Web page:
World and Nation

Missiles fired from CIA drones kill civilians in Pakistan

ISLAMABAD, Pakistan — Several missiles fired from U.S. drone aircraft Thursday struck a meeting of local people in northwest Pakistan who had gathered with Taliban mediators to settle a dispute over a chromite mine. The attack, a Pakistani intelligence official said, killed 26 of 32 people present, some of them Taliban fighters, but the majority elders and local people not attached to the militants.

The civilian death toll appeared to be among the worst in strikes carried out recently in Pakistan’s tribal areas by the CIA, which runs the drones. Residents and media reports said as many as 40 people had been killed in all, though the intelligence official disputed that number.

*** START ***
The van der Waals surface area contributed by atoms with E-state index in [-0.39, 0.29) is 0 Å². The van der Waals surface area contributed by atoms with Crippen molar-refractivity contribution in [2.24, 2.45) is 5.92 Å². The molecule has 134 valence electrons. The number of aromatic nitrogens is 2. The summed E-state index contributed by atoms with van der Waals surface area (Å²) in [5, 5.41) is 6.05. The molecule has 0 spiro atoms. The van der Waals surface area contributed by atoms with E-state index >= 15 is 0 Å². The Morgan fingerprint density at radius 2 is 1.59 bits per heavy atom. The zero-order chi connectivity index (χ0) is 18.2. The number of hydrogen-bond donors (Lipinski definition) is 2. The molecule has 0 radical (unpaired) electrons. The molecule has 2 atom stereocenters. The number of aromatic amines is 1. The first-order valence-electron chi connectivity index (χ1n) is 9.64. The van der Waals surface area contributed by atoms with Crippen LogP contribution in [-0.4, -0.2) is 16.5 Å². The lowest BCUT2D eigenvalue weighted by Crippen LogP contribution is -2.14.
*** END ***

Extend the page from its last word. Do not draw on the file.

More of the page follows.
The Pakistani military chief, Gen. Ashfaq Parvez Kayani, issued an unusual and unusually strong condemnation of the attack.

“It is highly regrettable that a jirga of peaceful citizens, including elders of the area, was carelessly and callously targeted with complete disregard to human life,” the statement said.

About four missiles fired from one or more drones hit the meeting, known as a jirga, of two local tribes and Taliban mediators who had gathered at a market in Datta Khel, in North Waziristan, according to two residents who live nearby in Miram Shah, the largest city in the region.

The intelligence official said that of the 32 people at the meeting, 13 were Taliban fighters, 11 of whom were killed. The rest of the dead were elders and tribesmen.

Recently discovered chromite mines are common in the area. To keep the mines running profitably, the Taliban — as the reigning authorities — often settle disputes between tribes with competing claims and levy taxes on exports and the mine operators.

After a pause in drone attacks from Jan. 23 to Feb. 20, the pace of attacks has picked up again this month. Some analysts attributed the lull to the CIA’s not wanting to upset negotiations to free Raymond A. Davis, the CIA security officer who was released on Wednesday.